The Upper Tribunal determined whether costs incurred by a headlessee in providing energy to apartments held on individual underleases were recoverable in circumstances where the systems for metering energy use had malfunctioned.
The building in this case was constructed in 2004 and comprised 32 floors containing 158 residential apartments on the upper floors together with a hotel on the lower floors. The various underleases contained provisions requiring the lessees to make payments for the utilities consumed within their apartments, as well as a payment towards the headlessee’s cost of supplying hot and chilled water to the air conditioning systems in each apartment.
The building was equipped with complicated systems for measuring the consumption of utilities including sub-meters to measure the various supplies to the hotel, the common parts and the car park. There were also individual meters for each apartment.
Bills had been levied to each underlessee in respect of the utilities costs for many years, however by 2008 some of the meters were known to be defective. The problem with the meters worsened over time and the headlessee therefore decided to base its charges for utilities not on the metered readings but to make an estimate of consumption based on historic consumption data.
Further, the freeholder (and then subsequently the headlessee) had sought to pass on to the underlessees various other fixed charges levied by the energy suppliers such as an “availability charge”, a “standing charge”, and a “reactive charge”. These charges were not directly linked to energy consumption but rather to energy efficiency and supply.
The underlessees submitted that they were only obliged, on the construction of the relevant provisions of the leases, to pay for such consumption of utilities as had been evidenced by current meter readings. As there was no evidence of current consumption because the meters were faulty, they were not obliged to pay anything towards utilities. Historic evidence of consumption could not form the basis of a valid demand.
The underlessees also submitted that they were not liable to pay for the additional fixed charges because these were not directly related to energy consumption.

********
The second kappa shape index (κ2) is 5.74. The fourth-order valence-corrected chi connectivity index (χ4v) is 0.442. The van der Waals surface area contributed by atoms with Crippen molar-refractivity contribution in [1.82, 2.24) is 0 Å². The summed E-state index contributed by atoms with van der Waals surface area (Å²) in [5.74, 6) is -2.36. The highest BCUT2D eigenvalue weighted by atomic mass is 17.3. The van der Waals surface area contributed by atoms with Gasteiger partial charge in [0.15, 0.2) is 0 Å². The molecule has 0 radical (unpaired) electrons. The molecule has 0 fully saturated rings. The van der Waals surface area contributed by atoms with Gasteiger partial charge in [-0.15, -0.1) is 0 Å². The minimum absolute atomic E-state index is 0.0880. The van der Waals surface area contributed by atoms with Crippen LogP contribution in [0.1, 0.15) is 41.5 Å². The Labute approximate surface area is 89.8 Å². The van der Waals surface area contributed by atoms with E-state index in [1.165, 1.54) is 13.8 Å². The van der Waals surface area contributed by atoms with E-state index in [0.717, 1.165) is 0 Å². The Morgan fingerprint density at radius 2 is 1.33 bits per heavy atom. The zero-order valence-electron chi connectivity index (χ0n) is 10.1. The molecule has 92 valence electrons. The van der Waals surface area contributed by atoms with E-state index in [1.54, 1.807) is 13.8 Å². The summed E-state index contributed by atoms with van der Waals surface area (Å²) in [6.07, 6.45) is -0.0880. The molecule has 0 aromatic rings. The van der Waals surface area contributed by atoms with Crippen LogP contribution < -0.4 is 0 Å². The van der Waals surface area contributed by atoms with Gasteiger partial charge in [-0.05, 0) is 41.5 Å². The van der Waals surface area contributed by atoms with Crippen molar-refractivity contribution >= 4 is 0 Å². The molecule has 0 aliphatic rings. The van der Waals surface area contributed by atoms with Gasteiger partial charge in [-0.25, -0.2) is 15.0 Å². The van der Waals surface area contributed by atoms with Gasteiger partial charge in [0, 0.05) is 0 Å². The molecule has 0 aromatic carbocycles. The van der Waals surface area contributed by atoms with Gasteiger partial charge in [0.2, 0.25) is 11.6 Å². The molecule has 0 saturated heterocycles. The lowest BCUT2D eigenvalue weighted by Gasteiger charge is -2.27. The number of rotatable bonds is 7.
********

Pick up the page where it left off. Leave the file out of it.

The First Tier Tribunal (Property Chamber) (‘FTT”) held that it was permissible for the headlessee to make charges for utilities based on historic meter readings.
The FTT further held that the other fixed charges were recoverable as part of the necessary cost of procuring electricity.
Decision on appeal
On appeal to the Upper Tribunal, the Tribunal asked the underlessees whether the parties must have been taken to consider that the meters would never malfunction, or, what they might be taken to have intended in the event of one or more of the meters giving false readings. The answer given was that the parties must be taken to have anticipated the possibility of breakdown, and that it would be permissible in those circumstances for a reasonable estimate of usage to be substituted for accurate meter readings.
That concession having been made, the Tribunal went on to hold that whilst the onus was on the supplier to state how much electricity had been consumed by an apartment, and that this calculation would generally be based on meter readings, there was nothing to prevent the supplier using other methods if the meters were faulty. It would be open to the leaseholder to challenge the supplier to establish the level of consumption, and if no agreement could be reached then the energy consumption could be determined by a Tribunal in the usual way.
This was so even when the particular clause required the relevant proportion of the costs payable by the leaseholder to be “evidenced by meters installed for the purpose of measuring such consumption”. According to the Tribunal, meter readings were a “tool which should not be allowed to assume a disproportionate significance”. It would be wrong to make the leaseholder’s obligation to pay for its admitted use of services dependent on the reliability of the meters. Further, even if the obligation were dependent on accurate metering this would not mean that the leaseholders were not obliged to pay for services, as they would have to make payment on a quantum meruit basis.
The second issue was also resolved against the underlessees. The relevant fixed charges had been incurred because the building had been constructed so that electricity was supplied in bulk to the building as a whole. Having taken a lease in a building constructed in this manner, the underlessees could not object to the charges, which were a necessary cost of procuring electricity.
This is a case on the construction of the clauses contained in the particular leases involved in the trial. However, it emphasises the general point that lessees face an uphill struggle in trying to assert that they are not liable to pay for services of which they have enjoyed the benefit.